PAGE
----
Geriatric medicine is a specialty that trains physicians to provide appropriate care for older adult patients. A geriatrician is a physician, usually trained in Internal Medicine or Family Medicine, who has additional training in geriatrics. To develop expertise in this field, physicians generally complete a fellowship, which is advanced training for one or more years and earn certification from the American Board of Physician Specialists.
Geriatric medicine generally focuses on people over 65 years of age. But the major focus is on older adults with multiple diseases and disabilities. These are often the most challenging medical patients, because they can’t be treated with a single intervention or drug, and every intervention carries additional risks that must be weighed against potential benefits.
Geriatrics doesn’t focus on a single organ or disease. The geriatrician is not a heart or kidney doctor, or a cancer or arthritis doctor. Instead, the geriatrician is a specialist in syndromes that affect elderly patients. These syndromes develop as the result of abnormalities in multiple organ systems. They include falls, urinary incontinence, confusion, physical decline, and depression. Geriatricians also are experts in diseases of old age such as Alzheimer’s Disease, Parkinson’s Disease, Prostate enlargement, osteoporosis, and hypertension.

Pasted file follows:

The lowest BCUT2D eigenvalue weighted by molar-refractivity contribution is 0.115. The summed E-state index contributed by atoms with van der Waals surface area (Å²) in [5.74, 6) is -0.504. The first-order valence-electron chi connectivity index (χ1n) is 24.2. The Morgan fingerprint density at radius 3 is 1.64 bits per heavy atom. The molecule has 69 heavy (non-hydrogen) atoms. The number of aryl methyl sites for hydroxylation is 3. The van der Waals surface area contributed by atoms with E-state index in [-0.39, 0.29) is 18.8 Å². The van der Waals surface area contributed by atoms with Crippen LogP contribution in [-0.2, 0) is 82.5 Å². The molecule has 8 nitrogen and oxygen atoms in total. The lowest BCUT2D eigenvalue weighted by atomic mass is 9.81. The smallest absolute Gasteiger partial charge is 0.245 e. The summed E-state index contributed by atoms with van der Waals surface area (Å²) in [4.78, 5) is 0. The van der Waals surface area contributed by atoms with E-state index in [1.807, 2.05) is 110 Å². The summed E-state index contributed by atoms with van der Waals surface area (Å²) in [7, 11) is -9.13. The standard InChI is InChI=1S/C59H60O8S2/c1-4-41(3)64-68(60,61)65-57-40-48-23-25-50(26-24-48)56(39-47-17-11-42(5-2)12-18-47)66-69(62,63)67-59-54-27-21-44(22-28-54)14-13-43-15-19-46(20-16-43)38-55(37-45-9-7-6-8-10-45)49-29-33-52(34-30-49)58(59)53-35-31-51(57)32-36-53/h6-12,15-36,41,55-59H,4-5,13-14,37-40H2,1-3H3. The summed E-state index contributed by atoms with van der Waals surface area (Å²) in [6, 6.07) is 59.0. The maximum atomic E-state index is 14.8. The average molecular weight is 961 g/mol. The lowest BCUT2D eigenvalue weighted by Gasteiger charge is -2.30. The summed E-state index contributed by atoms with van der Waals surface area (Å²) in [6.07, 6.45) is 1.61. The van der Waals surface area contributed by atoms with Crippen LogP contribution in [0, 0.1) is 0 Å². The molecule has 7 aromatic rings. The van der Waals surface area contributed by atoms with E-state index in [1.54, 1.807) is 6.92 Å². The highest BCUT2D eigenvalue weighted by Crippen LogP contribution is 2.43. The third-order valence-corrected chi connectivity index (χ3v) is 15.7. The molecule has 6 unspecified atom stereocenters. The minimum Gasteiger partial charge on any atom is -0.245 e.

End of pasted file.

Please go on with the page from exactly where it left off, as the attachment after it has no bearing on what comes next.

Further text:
The geriatrician is a well-rounded clinician with the ability to handle multiple interacting conditions, drugs, social situations, and psychological problems. The geriatrician understands how a patient’s social situation or physical condition might influence medical treatment. As examples; if a patient doesn’t have transportation, then keeping medical appointments is difficult; arthritis of the hands can make opening medication bottles a problem; and if a patient is confused, then following a treatment plan may be a challenge.
Geriatricians are more interested in preserving or improving physical and mental function than curing a disease. The goal of geriatric medicine is to allow elderly people to remain as independent as possible for as long as possible. Quality, not quantity of life becomes most important in old age.
Often quality of life can be improved by stopping (rather than starting) medications, promoting exercise or changing one’s living situation. The geriatrician needs to examine each person’s special characteristics, values and preferences to come up with appropriate recommendations. Sometimes, when a patient is severely disabled and approaching death, the most appropriate medical care is pain control, comfort, compassion, and family support.
In order to appropriately address all the medical, social, and psychological needs of older people, geriatricians work with teams of professionals, including nurses, social workers, therapists, nutritionists, and other consultants.
The geriatrician does NOT attribute your problems to growing old.